Tom feels ‘proud’ to represent someone from the promoter scene with his flagship event Viva Las Vegas festival as its success has encouraged others to establish their own grassroots rockabilly themed events.

‘I never expected it to grow this big,’ he says.

‘The rockabilly scene in the general scheme of things is a small thing. ‘Even the biggest ones are still small within the general population.

‘For this to reach this level of success is important for the scene.

‘It's important for there to be a big flagship event for the scene because it gives everyone something to work towards.

‘Bands want to play it, DJs want to play it and then what we do supports the local events and the local events support us.

‘We've had a lot of people around the world who have started up smaller festivals because they've seen what we've done at Viva Las Vegas and they wanted to have a festival as well.

‘I'm just an average person who's been on the rock and roll and rockabilly scene most of my life. Seeing someone from the scene do that has given people the incentive to try themselves.’

In his promoting work, after the MySpace era came to an end, Tom lost the ability to send newsletters out virtually to inform people of the Viva Las Vegas festival and he saw his group of 10,000 rockabilly fans vanish from the social media platform overnight.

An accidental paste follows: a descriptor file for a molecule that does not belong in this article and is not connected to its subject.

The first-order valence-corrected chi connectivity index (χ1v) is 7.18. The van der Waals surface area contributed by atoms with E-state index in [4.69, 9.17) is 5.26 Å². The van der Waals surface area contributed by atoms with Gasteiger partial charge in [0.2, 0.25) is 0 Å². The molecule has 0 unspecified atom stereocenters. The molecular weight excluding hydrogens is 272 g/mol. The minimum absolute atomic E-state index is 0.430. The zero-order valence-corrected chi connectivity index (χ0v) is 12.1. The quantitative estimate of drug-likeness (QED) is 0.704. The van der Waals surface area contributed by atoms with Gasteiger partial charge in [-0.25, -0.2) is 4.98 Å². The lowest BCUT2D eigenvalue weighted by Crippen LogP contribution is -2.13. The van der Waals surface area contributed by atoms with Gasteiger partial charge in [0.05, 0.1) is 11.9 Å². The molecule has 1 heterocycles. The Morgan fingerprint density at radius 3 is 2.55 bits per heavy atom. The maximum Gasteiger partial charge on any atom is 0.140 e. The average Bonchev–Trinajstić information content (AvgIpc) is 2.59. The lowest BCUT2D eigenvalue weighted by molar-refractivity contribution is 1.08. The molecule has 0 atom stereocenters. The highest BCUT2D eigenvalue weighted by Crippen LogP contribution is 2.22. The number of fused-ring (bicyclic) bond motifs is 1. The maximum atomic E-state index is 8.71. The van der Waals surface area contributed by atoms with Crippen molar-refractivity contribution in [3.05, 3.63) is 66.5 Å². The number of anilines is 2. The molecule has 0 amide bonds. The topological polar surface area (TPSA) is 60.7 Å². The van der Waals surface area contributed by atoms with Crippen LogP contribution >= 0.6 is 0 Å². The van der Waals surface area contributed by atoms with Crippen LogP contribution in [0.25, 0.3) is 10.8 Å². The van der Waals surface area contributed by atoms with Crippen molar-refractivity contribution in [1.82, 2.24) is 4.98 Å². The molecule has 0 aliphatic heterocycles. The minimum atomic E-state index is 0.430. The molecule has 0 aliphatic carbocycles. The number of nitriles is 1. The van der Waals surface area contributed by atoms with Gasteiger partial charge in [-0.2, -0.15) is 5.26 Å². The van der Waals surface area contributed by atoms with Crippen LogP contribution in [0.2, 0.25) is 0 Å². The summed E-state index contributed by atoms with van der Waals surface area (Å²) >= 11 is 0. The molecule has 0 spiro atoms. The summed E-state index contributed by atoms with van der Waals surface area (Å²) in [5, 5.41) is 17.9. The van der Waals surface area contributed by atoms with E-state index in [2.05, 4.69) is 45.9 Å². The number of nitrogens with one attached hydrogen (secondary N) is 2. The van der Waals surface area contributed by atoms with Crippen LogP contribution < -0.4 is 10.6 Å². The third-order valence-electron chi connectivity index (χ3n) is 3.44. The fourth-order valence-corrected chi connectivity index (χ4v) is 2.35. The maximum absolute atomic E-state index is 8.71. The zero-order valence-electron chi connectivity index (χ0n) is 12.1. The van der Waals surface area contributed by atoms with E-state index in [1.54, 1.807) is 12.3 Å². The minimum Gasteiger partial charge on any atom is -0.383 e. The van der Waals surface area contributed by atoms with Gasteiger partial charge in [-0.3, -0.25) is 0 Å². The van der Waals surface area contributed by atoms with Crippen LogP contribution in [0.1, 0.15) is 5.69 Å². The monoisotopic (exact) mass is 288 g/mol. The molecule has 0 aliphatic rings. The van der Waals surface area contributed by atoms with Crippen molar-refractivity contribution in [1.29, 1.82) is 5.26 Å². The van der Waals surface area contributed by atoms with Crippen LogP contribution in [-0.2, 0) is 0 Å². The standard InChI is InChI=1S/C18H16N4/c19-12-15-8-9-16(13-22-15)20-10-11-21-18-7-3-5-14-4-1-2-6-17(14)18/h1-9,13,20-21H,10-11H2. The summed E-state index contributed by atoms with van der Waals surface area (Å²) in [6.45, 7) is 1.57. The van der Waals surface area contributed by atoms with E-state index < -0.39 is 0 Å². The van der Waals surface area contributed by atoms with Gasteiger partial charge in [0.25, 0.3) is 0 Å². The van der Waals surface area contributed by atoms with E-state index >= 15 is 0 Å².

It’s then that he decided he never wanted to rely on social media, unlike many other promoters, to spread word of the event.

Instead, he grew an extensive mailing list which would see physical flyers arrive at the recipients address.

‘We’ve stayed true to how I set it out at the very beginning,’ explains Tom.

‘I always listen to people’s ideas. We never drifted away from the style of music. Every year we send people their flyers which fold out into posters. Everyone's posting pictures online of where they've hung their poster.

‘It creates more online presence. But I won't rely on social media that can suddenly change their minds on how things are done.’

Today, Tom plans to continue developing Las Vegas and the rockabilly community it brings from many corners of the globe. ‘[To receive the Key to the City] is a massive honour,' he says.

‘I never expected anything like Viva Las Vegas and what it's brought.

‘It's getting a little bit tougher each time, as I’m 61, but it will continue there's not question about that.’